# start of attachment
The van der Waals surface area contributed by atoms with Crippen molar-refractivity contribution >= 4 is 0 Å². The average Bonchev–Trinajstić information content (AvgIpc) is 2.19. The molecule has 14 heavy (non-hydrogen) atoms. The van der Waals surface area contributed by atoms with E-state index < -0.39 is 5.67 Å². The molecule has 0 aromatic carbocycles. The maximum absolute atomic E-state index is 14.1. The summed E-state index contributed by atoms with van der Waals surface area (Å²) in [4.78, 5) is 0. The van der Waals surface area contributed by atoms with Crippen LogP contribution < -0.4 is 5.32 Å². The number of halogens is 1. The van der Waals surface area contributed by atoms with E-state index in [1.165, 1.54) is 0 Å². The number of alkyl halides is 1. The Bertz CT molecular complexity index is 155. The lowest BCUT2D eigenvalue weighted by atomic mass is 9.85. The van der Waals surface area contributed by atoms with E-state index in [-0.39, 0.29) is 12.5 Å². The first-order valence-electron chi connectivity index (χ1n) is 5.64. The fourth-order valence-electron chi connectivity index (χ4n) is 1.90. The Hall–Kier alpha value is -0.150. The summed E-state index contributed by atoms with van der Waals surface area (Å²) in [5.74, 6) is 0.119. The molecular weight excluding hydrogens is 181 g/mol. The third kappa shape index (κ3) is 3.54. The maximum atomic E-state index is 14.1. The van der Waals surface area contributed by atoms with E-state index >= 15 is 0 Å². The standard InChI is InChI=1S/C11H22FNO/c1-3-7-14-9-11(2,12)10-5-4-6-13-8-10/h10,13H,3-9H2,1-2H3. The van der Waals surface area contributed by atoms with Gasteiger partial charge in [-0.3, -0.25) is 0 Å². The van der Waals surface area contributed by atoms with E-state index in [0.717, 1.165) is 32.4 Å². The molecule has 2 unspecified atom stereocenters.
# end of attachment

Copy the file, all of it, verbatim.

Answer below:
The van der Waals surface area contributed by atoms with Crippen molar-refractivity contribution >= 4 is 0 Å². The average Bonchev–Trinajstić information content (AvgIpc) is 2.19. The molecule has 14 heavy (non-hydrogen) atoms. The van der Waals surface area contributed by atoms with E-state index < -0.39 is 5.67 Å². The molecule has 0 aromatic carbocycles. The maximum absolute atomic E-state index is 14.1. The summed E-state index contributed by atoms with van der Waals surface area (Å²) in [4.78, 5) is 0. The van der Waals surface area contributed by atoms with Crippen LogP contribution < -0.4 is 5.32 Å². The number of halogens is 1. The van der Waals surface area contributed by atoms with E-state index in [1.165, 1.54) is 0 Å². The number of alkyl halides is 1. The Bertz CT molecular complexity index is 155. The lowest BCUT2D eigenvalue weighted by atomic mass is 9.85. The van der Waals surface area contributed by atoms with E-state index in [-0.39, 0.29) is 12.5 Å². The first-order valence-electron chi connectivity index (χ1n) is 5.64. The fourth-order valence-electron chi connectivity index (χ4n) is 1.90. The Hall–Kier alpha value is -0.150. The summed E-state index contributed by atoms with van der Waals surface area (Å²) in [5.74, 6) is 0.119. The molecular weight excluding hydrogens is 181 g/mol. The third kappa shape index (κ3) is 3.54. The maximum atomic E-state index is 14.1. The van der Waals surface area contributed by atoms with E-state index >= 15 is 0 Å². The standard InChI is InChI=1S/C11H22FNO/c1-3-7-14-9-11(2,12)10-5-4-6-13-8-10/h10,13H,3-9H2,1-2H3. The van der Waals surface area contributed by atoms with Gasteiger partial charge in [-0.3, -0.25) is 0 Å². The van der Waals surface area contributed by atoms with E-state index in [0.717, 1.165) is 32.4 Å². The molecule has 2 unspecified atom stereocenters.